Adapted from John Searles’ novel, Strange But True is a twisty thriller about broken families, dark and tragic secrets and finding truth to miraculous events that are beyond comprehension. Director Rowan Athale and writer Eric Garcia do a solid job of getting all the important themes across on screen, which is helped enormously by strong performances that elevate the material beyond passable.
The story revolves around a young woman who’s suddenly pregnant five years after the death of her boyfriend, and it’s only after she meets up with his broken, dysfunctional family and puts forward the idea that the child could be his when the family decide to get to the bottom of what’s going on. That sense of mystery is maintained for as long as its needed, and it’s only after certain truths come out that the film takes a darker turn.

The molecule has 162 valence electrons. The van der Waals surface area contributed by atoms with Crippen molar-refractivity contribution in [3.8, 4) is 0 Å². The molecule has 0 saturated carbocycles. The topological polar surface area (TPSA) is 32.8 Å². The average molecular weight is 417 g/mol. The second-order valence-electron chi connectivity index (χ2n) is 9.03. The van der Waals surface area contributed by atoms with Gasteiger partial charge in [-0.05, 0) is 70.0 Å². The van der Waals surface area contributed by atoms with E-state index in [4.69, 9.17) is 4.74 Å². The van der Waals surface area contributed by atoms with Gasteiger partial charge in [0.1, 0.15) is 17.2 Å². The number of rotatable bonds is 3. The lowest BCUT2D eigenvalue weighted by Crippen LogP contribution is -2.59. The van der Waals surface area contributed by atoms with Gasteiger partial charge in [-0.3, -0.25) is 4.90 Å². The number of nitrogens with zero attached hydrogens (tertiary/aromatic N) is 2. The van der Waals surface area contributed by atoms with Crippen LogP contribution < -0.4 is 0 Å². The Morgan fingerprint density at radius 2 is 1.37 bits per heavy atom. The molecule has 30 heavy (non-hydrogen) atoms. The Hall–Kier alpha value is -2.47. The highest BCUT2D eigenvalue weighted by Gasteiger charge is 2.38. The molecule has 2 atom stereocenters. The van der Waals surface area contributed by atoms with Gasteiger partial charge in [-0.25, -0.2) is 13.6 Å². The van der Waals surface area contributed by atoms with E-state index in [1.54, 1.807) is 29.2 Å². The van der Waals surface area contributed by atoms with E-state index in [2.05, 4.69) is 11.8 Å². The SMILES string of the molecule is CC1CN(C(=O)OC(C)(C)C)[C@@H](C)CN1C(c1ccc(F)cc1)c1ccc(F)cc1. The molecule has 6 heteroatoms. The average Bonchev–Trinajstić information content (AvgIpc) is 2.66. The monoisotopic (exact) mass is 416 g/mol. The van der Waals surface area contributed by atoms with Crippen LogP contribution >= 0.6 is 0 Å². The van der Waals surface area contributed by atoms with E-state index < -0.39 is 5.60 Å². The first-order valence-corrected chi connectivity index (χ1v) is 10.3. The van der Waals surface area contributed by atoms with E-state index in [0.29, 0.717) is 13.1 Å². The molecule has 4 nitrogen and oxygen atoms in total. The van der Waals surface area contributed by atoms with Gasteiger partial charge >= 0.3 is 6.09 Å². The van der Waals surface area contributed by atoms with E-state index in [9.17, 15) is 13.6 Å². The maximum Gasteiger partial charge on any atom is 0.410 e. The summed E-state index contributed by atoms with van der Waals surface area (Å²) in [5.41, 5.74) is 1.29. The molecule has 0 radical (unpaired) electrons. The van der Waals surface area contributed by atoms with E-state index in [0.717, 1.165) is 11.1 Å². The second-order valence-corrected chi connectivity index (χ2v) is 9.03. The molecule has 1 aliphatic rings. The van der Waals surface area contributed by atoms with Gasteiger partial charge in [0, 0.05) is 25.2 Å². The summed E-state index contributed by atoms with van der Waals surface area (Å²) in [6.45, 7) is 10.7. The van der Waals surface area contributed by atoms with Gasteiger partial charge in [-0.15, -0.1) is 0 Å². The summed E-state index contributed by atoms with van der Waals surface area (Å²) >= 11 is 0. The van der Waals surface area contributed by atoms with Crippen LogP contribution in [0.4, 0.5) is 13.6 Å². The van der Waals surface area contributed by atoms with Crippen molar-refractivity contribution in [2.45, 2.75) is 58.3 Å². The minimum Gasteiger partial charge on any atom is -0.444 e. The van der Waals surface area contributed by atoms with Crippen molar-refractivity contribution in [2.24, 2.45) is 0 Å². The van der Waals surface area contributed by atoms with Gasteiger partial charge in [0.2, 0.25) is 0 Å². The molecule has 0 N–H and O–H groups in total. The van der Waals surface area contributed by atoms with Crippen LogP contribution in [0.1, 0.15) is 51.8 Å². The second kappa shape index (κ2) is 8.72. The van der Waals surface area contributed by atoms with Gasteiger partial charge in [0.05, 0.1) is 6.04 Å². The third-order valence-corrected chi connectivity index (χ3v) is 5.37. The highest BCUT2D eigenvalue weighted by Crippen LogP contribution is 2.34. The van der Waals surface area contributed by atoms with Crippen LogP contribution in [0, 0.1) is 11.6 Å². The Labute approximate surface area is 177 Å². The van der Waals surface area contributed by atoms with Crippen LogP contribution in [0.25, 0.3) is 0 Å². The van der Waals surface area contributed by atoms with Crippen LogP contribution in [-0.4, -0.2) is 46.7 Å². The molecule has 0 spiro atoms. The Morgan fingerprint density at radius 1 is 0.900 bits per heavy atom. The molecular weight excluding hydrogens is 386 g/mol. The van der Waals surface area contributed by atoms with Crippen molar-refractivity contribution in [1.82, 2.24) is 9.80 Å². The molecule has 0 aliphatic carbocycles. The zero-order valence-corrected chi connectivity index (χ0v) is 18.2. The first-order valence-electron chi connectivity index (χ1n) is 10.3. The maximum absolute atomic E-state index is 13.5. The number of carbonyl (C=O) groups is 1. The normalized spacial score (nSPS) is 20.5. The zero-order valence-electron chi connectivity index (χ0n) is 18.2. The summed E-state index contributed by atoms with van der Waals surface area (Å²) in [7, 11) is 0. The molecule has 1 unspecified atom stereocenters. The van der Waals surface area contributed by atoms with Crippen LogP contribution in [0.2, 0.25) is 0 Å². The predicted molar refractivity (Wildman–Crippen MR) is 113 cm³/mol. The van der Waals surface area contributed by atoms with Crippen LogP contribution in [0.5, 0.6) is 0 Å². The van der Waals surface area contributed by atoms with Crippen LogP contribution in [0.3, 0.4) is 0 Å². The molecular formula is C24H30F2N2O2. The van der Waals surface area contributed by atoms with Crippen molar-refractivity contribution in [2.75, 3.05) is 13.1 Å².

Despite being told ‘in media res’, which doesn’t really improve things and makes the film oddly structured, the pacing is solid and the juggling of characters is well-balanced. The cast delivers impressive performances. The ever-reliable Nick Robinson does a brilliant job, as does Amy Ryan who excels as the cynical yet still grieving mother. Also having impressed in TV’s The Leftovers, Donnybrook, and the recently-released Once Upon a Time in Hollywood, Margaret Qualley still continues to impress as a real rising star in the making.
Strange But True is a solid twisty thriller that takes its time and gradually reveals its secrets, and while the answers may not be wholly satisfying or for everyone’s tastes, this is still an impressive film to check out, if only for the performances that are on display.
Dir: Rowan Athale
Scr: Eric Garcia
Cast: Amy Ryan, Nick Robinson, Margaret Qualley, Blythe Danner, Brian Cox, Greg Kinnear, Connor Jessup
Prd: Fred Berger, Brian Kavanaugh-Jones, Christina Piovesan, Deepak Nayar
DoP: Stuart Bentley
Music: Neil Athale
Run time: 96 mins
Strange But True on Digital Download 27th September from Vertigo Releasing